Skip to Main content Skip to Navigation
Journal articles

Looking for symmetry: fixational eye movements are biased by image mirror symmetry

Abstract : Humans are highly sensitive to symmetry. During scene exploration, the area of the retina with dense light receptor coverage acquires most information from relevant locations determined by gaze fixation. We characterized patterns of fixational eye movements made by observers staring at synthetic scenes either freely (i.e., free exploration) or during a symmetry orientation discrimination task (i.e., active exploration). Stimuli could be mirror-symmetric or not. Both free and active exploration gener- ated more saccades parallel to the axis of symmetry than along other orientations. Most saccades were small ( 2°), leaving the fovea within a 4° radius of fixation. Analysis of saccade dynamics showed that the observed parallel orientation selectivity emerged within 500 ms of stimulus onset and persisted throughout the trials under both viewing conditions. Symmetry strongly distorted existing anisotropies in gaze direction in a seemingly automatic process. We argue that this bias serves a functional role in which adjusted scene sampling en- hances and maintains sustained sensitivity to local spatial correlations arising from symmetry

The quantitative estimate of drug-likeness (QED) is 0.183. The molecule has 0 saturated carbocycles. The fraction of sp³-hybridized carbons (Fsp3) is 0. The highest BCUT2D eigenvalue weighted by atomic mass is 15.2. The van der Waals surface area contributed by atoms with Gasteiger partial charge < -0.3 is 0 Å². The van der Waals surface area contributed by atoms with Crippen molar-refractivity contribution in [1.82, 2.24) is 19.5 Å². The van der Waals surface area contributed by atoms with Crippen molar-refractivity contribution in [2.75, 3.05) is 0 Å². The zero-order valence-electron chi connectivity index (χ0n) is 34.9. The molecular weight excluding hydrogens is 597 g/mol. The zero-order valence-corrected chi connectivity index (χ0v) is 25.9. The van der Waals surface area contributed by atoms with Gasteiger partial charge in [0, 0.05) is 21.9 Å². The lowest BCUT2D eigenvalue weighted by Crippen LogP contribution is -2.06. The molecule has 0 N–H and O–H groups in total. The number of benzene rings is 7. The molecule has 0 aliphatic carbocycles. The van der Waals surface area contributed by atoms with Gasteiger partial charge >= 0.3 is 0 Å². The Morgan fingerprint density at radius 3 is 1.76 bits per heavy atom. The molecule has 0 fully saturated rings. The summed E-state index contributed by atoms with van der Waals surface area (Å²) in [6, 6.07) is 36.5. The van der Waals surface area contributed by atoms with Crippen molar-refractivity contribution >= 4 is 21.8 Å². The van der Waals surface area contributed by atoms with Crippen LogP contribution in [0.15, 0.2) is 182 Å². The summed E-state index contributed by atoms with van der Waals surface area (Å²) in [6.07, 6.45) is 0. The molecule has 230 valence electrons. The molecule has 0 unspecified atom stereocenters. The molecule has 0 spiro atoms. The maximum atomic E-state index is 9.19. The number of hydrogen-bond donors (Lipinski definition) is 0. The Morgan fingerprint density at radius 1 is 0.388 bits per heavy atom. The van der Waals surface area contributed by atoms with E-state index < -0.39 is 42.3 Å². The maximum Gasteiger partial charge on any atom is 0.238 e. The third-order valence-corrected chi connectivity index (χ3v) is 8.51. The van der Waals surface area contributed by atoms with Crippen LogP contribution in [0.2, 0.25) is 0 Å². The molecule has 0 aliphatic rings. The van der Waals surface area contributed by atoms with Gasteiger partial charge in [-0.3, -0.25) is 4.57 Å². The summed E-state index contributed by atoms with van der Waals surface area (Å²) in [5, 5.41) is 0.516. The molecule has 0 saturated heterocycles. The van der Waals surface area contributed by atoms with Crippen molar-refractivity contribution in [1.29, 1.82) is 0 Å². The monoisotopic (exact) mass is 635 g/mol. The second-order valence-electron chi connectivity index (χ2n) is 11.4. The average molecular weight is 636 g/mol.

Document type :
Journal articles
Complete list of metadata

Cited literature [20 references]  Display  Hide  Download
Contributor : Anna Montagnini Connect in order to contact the contributor
Submitted on : Monday, March 13, 2017 - 1:36:46 PM
Last modification on : Thursday, January 27, 2022 - 10:34:04 AM
Long-term archiving on: : Wednesday, June 14, 2017 - 12:31:40 PM


Explicit agreement for this submission




Andrew S Meso, Anna S Montagnini, Jason S Bell, Guillaume S Masson. Looking for symmetry: fixational eye movements are biased by image mirror symmetry. Journal of Neurophysiology, American Physiological Society, 2016, 116 (3), pp.1250-1260. ⟨10.1152/jn.01152.2015⟩. ⟨hal-01480698⟩



Record views


Files downloads